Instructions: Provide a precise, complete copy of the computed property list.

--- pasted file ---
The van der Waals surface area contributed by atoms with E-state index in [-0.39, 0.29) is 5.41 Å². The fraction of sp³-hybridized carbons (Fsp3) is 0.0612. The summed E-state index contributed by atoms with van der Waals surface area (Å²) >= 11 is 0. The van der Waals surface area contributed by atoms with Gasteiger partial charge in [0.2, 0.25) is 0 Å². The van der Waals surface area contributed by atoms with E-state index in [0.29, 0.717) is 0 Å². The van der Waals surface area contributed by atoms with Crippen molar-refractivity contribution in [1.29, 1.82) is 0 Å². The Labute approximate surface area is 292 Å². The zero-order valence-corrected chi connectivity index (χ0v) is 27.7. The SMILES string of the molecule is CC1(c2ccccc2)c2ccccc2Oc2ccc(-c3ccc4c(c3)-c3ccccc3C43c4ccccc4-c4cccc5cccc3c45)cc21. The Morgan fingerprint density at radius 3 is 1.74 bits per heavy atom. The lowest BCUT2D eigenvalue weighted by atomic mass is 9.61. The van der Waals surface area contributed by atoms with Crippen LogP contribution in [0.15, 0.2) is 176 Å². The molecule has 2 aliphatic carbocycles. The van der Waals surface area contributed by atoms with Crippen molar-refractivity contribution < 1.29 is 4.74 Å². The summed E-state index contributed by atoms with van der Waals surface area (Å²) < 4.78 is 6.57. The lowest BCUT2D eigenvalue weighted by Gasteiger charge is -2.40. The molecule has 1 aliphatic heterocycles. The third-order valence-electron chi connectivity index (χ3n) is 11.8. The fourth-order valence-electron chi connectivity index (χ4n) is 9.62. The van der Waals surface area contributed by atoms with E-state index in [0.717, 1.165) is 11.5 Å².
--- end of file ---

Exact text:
The van der Waals surface area contributed by atoms with E-state index in [-0.39, 0.29) is 5.41 Å². The fraction of sp³-hybridized carbons (Fsp3) is 0.0612. The summed E-state index contributed by atoms with van der Waals surface area (Å²) >= 11 is 0. The van der Waals surface area contributed by atoms with Gasteiger partial charge in [0.2, 0.25) is 0 Å². The van der Waals surface area contributed by atoms with E-state index in [0.29, 0.717) is 0 Å². The van der Waals surface area contributed by atoms with Crippen molar-refractivity contribution in [1.29, 1.82) is 0 Å². The Labute approximate surface area is 292 Å². The zero-order valence-corrected chi connectivity index (χ0v) is 27.7. The SMILES string of the molecule is CC1(c2ccccc2)c2ccccc2Oc2ccc(-c3ccc4c(c3)-c3ccccc3C43c4ccccc4-c4cccc5cccc3c45)cc21. The Morgan fingerprint density at radius 3 is 1.74 bits per heavy atom. The lowest BCUT2D eigenvalue weighted by atomic mass is 9.61. The van der Waals surface area contributed by atoms with Crippen LogP contribution in [0.15, 0.2) is 176 Å². The molecule has 2 aliphatic carbocycles. The van der Waals surface area contributed by atoms with Crippen molar-refractivity contribution < 1.29 is 4.74 Å². The summed E-state index contributed by atoms with van der Waals surface area (Å²) < 4.78 is 6.57. The lowest BCUT2D eigenvalue weighted by Gasteiger charge is -2.40. The molecule has 1 aliphatic heterocycles. The third-order valence-electron chi connectivity index (χ3n) is 11.8. The fourth-order valence-electron chi connectivity index (χ4n) is 9.62. The van der Waals surface area contributed by atoms with E-state index in [0.717, 1.165) is 11.5 Å².